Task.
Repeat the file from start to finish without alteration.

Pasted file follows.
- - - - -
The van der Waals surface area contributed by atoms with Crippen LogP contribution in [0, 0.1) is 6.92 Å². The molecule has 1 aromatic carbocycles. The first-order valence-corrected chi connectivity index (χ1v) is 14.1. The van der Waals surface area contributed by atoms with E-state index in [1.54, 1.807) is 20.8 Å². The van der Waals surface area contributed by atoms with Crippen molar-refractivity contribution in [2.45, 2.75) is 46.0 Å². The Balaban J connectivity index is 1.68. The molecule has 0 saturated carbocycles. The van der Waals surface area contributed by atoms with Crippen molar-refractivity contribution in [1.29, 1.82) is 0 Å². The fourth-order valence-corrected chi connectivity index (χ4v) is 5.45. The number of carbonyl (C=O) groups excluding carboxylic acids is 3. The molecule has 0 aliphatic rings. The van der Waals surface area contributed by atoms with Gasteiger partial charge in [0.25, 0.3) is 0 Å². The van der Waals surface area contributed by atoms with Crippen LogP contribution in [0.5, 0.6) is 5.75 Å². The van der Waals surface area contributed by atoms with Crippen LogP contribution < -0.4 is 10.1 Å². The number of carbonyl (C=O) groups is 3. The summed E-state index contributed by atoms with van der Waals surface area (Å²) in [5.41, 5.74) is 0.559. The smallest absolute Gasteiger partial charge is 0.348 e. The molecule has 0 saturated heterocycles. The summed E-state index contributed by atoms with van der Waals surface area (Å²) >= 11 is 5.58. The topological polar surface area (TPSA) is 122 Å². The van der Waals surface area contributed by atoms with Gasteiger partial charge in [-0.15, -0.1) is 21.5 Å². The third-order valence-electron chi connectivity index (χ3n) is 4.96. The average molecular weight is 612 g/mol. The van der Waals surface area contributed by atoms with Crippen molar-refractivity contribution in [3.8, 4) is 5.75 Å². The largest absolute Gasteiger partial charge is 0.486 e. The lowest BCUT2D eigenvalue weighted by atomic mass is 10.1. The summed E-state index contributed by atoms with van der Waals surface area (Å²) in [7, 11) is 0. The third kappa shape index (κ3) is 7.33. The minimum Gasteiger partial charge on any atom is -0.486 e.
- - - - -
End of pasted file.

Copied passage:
The van der Waals surface area contributed by atoms with Crippen LogP contribution in [0, 0.1) is 6.92 Å². The molecule has 1 aromatic carbocycles. The first-order valence-corrected chi connectivity index (χ1v) is 14.1. The van der Waals surface area contributed by atoms with E-state index in [1.54, 1.807) is 20.8 Å². The van der Waals surface area contributed by atoms with Crippen molar-refractivity contribution in [2.45, 2.75) is 46.0 Å². The Balaban J connectivity index is 1.68. The molecule has 0 saturated carbocycles. The van der Waals surface area contributed by atoms with Crippen molar-refractivity contribution in [1.29, 1.82) is 0 Å². The fourth-order valence-corrected chi connectivity index (χ4v) is 5.45. The number of carbonyl (C=O) groups excluding carboxylic acids is 3. The molecule has 0 aliphatic rings. The van der Waals surface area contributed by atoms with Gasteiger partial charge in [0.25, 0.3) is 0 Å². The van der Waals surface area contributed by atoms with Crippen LogP contribution in [0.5, 0.6) is 5.75 Å². The van der Waals surface area contributed by atoms with Crippen LogP contribution < -0.4 is 10.1 Å². The number of carbonyl (C=O) groups is 3. The summed E-state index contributed by atoms with van der Waals surface area (Å²) in [5.41, 5.74) is 0.559. The smallest absolute Gasteiger partial charge is 0.348 e. The molecule has 0 saturated heterocycles. The summed E-state index contributed by atoms with van der Waals surface area (Å²) >= 11 is 5.58. The topological polar surface area (TPSA) is 122 Å². The van der Waals surface area contributed by atoms with Gasteiger partial charge in [-0.15, -0.1) is 21.5 Å². The third-order valence-electron chi connectivity index (χ3n) is 4.96. The average molecular weight is 612 g/mol. The van der Waals surface area contributed by atoms with Crippen molar-refractivity contribution in [3.8, 4) is 5.75 Å². The largest absolute Gasteiger partial charge is 0.486 e. The lowest BCUT2D eigenvalue weighted by atomic mass is 10.1. The summed E-state index contributed by atoms with van der Waals surface area (Å²) in [7, 11) is 0. The third kappa shape index (κ3) is 7.33. The minimum Gasteiger partial charge on any atom is -0.486 e.